Have you ever been in a situation that, well, was just stinky? It seemed that at every turn you were treated poorly, disrespectfully and knocked down again and again? Did you ever wonder, “Why is this happening to me?”

Sometimes we ask the wrong questions. And when you ask the wrong questions rarely will you get a clear answer.

Take for instance you have a bad job situation. Let’s say your boss is wicked or inept or is just a bad boss. Let’s say this boss is being cruel to you or instructing you to do things that you know are incorrect (not morally, but not the correct to do something).

What do you do?

Do you rail against the cruelty? Do you “stand up” to them and “tell it like it is” to end the mistreatment?

Do you take it upon yourself to instruct your boss on the correct way to do whatever it is that they are doing wrong? (this is especially difficult for me – if I know the right way I feel compelled to instruct the party in error)

And just how does that work out for you?

My guess would be that it doesn’t work out so well. Maybe the mistreatment stops for a while, but the turmoil is still there. The animosity is still brewing, boiling just under the surface.

If you are “instructing” your boss, it is likely that they don’t take too kindly to it, especially if they have a big ego. To them, you are just a peon and they are the almighty, all powerful BOSS. And the turmoil is still there, the animosity still brewing.

But what if God placed you in that situation to teach you something? What if He has bigger plans for you and wants to mold you, groom you for what is to come?

Are you listening?

Maybe you should stop asking “Why me, God?” and start asking, “What do you want me to learn from this, God?”

I have had a similar situation recently, mistreatment by someone in authority. This person has such hatred and animosity towards me, it is almost palpable. When they come around, the entire atmosphere changes and you can feel the spiritual influence – not in a good way. This person is definitely NOT representing God!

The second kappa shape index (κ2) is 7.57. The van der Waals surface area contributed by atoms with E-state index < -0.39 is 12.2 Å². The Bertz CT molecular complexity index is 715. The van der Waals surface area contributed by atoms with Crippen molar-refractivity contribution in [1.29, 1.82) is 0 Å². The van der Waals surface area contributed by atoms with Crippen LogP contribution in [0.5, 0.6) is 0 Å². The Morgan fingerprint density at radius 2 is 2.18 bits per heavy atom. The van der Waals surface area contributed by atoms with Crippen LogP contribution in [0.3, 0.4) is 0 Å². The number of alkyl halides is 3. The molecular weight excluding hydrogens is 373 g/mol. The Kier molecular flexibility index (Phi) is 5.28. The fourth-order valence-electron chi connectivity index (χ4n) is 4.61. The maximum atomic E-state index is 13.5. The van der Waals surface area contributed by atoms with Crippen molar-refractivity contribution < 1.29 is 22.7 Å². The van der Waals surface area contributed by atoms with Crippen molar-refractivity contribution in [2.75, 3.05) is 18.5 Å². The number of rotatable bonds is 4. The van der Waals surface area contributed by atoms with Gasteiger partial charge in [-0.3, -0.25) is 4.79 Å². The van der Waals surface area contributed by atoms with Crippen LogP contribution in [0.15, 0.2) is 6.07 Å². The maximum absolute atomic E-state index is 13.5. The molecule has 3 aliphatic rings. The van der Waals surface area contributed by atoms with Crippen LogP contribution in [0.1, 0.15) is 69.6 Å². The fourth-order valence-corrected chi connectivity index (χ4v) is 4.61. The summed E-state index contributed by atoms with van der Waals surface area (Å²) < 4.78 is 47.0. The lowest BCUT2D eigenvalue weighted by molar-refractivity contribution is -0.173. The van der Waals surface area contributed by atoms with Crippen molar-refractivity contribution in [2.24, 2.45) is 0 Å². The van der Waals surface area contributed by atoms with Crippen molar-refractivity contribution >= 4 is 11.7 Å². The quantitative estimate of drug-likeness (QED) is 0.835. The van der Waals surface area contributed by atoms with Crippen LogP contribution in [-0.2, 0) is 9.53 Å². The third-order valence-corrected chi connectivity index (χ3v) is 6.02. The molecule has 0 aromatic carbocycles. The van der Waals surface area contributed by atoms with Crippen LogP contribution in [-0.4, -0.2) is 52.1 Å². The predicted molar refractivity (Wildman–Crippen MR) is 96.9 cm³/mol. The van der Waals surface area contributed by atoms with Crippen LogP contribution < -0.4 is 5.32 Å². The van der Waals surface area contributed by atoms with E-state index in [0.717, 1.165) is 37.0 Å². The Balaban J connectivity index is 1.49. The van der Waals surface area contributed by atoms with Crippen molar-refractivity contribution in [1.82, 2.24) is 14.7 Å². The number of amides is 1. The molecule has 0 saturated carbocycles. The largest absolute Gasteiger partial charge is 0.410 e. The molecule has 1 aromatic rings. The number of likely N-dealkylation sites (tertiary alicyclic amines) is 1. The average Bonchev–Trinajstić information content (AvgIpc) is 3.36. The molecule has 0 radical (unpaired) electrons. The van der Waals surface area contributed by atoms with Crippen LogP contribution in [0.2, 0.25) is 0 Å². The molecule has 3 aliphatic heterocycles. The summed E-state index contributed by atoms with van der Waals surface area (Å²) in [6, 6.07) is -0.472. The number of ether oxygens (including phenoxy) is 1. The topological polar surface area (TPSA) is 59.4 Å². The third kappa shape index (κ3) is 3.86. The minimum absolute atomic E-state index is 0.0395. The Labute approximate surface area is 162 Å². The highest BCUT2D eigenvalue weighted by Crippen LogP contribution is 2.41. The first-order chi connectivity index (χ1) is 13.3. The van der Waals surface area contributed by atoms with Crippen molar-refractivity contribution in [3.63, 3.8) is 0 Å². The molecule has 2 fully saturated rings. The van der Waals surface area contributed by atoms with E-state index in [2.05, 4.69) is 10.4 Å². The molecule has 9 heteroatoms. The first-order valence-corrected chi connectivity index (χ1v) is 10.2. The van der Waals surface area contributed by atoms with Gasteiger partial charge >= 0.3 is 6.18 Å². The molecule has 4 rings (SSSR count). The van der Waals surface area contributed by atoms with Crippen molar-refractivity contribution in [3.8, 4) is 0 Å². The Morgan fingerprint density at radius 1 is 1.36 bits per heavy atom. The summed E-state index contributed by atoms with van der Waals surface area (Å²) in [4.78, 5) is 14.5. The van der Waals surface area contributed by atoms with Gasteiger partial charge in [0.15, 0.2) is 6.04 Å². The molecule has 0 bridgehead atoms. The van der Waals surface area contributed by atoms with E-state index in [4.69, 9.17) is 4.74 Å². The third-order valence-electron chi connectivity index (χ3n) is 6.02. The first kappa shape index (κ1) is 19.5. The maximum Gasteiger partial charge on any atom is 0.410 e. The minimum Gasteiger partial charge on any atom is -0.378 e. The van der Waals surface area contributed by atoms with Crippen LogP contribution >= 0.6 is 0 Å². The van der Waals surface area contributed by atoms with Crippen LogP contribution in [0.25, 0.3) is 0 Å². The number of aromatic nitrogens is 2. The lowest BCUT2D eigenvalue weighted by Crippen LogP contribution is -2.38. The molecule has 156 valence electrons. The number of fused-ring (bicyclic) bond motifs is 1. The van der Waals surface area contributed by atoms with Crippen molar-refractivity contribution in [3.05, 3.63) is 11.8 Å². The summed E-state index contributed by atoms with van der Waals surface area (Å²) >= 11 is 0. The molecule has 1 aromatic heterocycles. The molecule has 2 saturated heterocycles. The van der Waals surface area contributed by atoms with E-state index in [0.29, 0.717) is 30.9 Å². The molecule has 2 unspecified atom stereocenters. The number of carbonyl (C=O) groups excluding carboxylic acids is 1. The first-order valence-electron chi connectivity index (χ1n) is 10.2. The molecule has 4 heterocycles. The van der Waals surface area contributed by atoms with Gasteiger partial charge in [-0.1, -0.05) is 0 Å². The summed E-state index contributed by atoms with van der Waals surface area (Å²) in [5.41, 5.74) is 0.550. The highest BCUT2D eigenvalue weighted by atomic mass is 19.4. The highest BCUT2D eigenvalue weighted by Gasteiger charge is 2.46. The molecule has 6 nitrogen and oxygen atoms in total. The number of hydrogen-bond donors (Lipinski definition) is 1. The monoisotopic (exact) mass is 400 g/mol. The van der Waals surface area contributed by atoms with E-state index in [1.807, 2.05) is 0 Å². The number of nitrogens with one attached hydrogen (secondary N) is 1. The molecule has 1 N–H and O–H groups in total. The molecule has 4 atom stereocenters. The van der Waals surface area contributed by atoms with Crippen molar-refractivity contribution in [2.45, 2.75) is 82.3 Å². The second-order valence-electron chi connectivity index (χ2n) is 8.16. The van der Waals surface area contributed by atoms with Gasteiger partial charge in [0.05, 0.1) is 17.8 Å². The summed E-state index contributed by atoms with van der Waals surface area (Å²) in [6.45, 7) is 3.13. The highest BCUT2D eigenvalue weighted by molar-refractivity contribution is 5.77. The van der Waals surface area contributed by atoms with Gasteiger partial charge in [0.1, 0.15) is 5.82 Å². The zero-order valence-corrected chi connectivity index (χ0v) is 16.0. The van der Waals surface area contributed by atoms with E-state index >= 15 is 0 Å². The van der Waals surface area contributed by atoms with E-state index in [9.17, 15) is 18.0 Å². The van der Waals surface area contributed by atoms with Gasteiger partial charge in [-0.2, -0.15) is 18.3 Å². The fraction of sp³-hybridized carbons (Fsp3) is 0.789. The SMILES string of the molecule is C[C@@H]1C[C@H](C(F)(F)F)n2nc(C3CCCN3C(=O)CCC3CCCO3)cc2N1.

But, this person is only human, flesh and bone. They are of this world. So am I.

The way we react to authority in this world is in direct correlation to how we submit to the authority of God.

Think about it. If God does something that we don’t agree with, we tend to rail against Him, do it our way.

Because our way is so much better, right?

We decide what parts of God’s authority we should submit to and which areas we should “go it alone.”

But that isn’t how it works. We learn these lessons in this world so that we are better equipped for what is to come. So I had to learn to submit to this person who is mistreating me. I had to learn to find the joy in Jesus’ love and favor while putting myself in a situation that is demeaning, hurtful and cruel.

I have learned to look to Him. I have learned humility. I have learned that I can’t fix everyone and I certainly can’t save everyone. All I can do is set the best example possible. Someone is always watching.

I had to submit to this person’s authority even though I did not agree with the way they treat me.

There are times when you probably should not submit to an authority, such as:

  • ·         They instruct you to do something that will harm yourself or others
  • ·         They instruct you to do something immoral or unethical
  • ·         They instruct you to do something that is detrimental to you (i.e. something that would cause you to lose a professional license or something)
  • ·         They instruct you to do something that is illegal

There are probably others, but you get the idea.

Other than that, stick it out and learn how to humble yourself. Submit to the authority and learn from the situation. This is a necessary lesson for what is to come.

20 Although the Lord has given you bread of privation and water of oppression, He, your Teacher will no longer hide Himself, but your eyes will behold your Teacher. 21 Your ears will hear a word behind you, “This is the way, walk in it,” whenever you turn to the right or to the left. ~Isaiah 30:20-21 (NAS)

It is not your time – yet.

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